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Active transport across cell membranes

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Active transport:
Requires the use of chemical energy to move substances across a membrane, against a concentration gradient.
Active transport proteins may be uniports, symports, or antiports. Review Figure 5.13

uniport symport antiport
In primary active transport, energy from the hydrolysis of ATP is used to move ions into or out of cells against their concentration gradients. The sodium-potassium pump is an important example. Review Figure 5.14
primary active transport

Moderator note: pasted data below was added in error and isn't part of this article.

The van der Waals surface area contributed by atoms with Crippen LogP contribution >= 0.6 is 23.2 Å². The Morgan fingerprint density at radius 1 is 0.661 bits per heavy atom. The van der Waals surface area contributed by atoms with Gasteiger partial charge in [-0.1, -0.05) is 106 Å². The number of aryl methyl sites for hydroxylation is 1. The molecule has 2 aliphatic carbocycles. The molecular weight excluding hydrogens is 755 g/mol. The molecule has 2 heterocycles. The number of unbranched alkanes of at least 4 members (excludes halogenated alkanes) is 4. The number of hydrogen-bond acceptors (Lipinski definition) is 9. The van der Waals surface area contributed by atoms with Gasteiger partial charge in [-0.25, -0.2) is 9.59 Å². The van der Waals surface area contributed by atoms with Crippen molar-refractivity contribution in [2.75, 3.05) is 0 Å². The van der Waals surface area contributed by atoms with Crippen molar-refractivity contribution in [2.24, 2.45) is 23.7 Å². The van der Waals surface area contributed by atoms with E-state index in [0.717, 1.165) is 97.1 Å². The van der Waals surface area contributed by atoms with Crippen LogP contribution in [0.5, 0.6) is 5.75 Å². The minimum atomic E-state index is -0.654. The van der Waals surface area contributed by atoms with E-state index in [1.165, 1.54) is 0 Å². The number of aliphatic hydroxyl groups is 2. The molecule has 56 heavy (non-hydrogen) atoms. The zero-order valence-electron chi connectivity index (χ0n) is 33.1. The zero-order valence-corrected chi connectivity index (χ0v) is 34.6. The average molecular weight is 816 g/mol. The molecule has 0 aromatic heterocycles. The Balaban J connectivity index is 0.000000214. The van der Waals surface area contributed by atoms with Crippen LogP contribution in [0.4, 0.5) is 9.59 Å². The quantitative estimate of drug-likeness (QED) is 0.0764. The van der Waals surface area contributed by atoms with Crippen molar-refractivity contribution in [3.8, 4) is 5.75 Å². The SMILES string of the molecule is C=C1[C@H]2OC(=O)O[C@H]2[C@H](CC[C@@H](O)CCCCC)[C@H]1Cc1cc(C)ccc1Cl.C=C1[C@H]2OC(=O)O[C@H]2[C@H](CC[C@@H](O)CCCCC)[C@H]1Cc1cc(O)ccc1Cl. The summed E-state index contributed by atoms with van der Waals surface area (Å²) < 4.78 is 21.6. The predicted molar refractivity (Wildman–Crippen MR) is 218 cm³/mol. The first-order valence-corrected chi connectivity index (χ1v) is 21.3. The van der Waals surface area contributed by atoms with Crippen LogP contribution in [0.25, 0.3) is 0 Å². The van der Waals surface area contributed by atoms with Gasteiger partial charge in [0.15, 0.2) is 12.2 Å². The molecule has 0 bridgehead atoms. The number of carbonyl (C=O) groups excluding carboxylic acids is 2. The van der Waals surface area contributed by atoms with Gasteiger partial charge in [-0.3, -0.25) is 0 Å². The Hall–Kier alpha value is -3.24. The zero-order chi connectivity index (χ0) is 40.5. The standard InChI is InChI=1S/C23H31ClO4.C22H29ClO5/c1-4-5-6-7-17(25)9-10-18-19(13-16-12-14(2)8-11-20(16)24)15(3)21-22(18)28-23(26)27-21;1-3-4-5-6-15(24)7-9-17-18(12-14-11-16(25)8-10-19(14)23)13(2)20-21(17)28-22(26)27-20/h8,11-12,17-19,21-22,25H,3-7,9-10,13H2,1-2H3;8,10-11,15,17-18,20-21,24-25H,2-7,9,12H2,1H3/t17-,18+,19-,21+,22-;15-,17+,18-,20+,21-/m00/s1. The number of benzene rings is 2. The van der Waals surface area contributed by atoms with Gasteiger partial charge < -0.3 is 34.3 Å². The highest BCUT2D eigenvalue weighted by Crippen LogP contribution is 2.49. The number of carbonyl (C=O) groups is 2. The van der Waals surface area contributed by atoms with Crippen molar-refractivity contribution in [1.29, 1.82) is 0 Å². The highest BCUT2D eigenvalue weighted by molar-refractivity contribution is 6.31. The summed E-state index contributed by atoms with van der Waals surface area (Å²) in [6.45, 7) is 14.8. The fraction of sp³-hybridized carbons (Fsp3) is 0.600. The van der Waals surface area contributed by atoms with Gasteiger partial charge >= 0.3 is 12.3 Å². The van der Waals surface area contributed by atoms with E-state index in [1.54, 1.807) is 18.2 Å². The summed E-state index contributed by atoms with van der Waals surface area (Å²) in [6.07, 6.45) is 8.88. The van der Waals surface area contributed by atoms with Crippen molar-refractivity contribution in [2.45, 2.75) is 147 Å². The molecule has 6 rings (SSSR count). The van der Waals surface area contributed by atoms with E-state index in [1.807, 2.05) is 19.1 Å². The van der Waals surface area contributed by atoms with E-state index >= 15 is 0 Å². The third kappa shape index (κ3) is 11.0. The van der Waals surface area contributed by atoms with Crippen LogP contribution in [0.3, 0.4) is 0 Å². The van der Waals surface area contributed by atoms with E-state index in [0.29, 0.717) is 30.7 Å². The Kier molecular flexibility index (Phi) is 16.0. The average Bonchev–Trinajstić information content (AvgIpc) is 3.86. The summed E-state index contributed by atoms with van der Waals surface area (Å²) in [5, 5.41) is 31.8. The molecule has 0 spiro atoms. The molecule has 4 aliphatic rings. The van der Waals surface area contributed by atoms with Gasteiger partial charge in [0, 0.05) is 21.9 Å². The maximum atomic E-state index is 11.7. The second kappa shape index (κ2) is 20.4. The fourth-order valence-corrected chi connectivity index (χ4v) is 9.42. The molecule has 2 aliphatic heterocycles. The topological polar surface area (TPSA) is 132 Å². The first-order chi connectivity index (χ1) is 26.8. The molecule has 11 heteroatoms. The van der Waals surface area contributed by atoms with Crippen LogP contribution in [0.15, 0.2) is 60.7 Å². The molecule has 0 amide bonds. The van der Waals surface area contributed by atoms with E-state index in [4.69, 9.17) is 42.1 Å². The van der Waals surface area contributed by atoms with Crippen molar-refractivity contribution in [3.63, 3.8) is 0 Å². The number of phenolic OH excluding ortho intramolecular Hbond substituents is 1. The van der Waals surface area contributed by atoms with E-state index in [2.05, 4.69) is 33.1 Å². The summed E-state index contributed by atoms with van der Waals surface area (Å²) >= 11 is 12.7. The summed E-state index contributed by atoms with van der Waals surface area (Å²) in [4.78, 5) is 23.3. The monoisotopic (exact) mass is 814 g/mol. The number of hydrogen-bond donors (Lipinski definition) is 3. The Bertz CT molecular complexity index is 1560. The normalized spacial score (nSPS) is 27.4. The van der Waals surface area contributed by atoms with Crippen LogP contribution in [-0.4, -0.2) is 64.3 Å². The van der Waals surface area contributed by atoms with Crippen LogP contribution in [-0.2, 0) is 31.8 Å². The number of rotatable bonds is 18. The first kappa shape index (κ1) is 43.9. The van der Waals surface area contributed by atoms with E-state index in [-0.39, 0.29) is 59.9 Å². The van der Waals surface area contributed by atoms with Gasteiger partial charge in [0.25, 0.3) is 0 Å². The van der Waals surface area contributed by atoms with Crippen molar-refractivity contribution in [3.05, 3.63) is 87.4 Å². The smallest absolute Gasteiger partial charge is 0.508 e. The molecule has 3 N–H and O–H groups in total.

Secondary active transport couples the passive movement of one substance with its concentration
gradient to the movement of another substance against its concentration gradient. Energy from ATP is used indirectly to establish the concentration gradient that results in the movement of the first substance.

Secondary active transport
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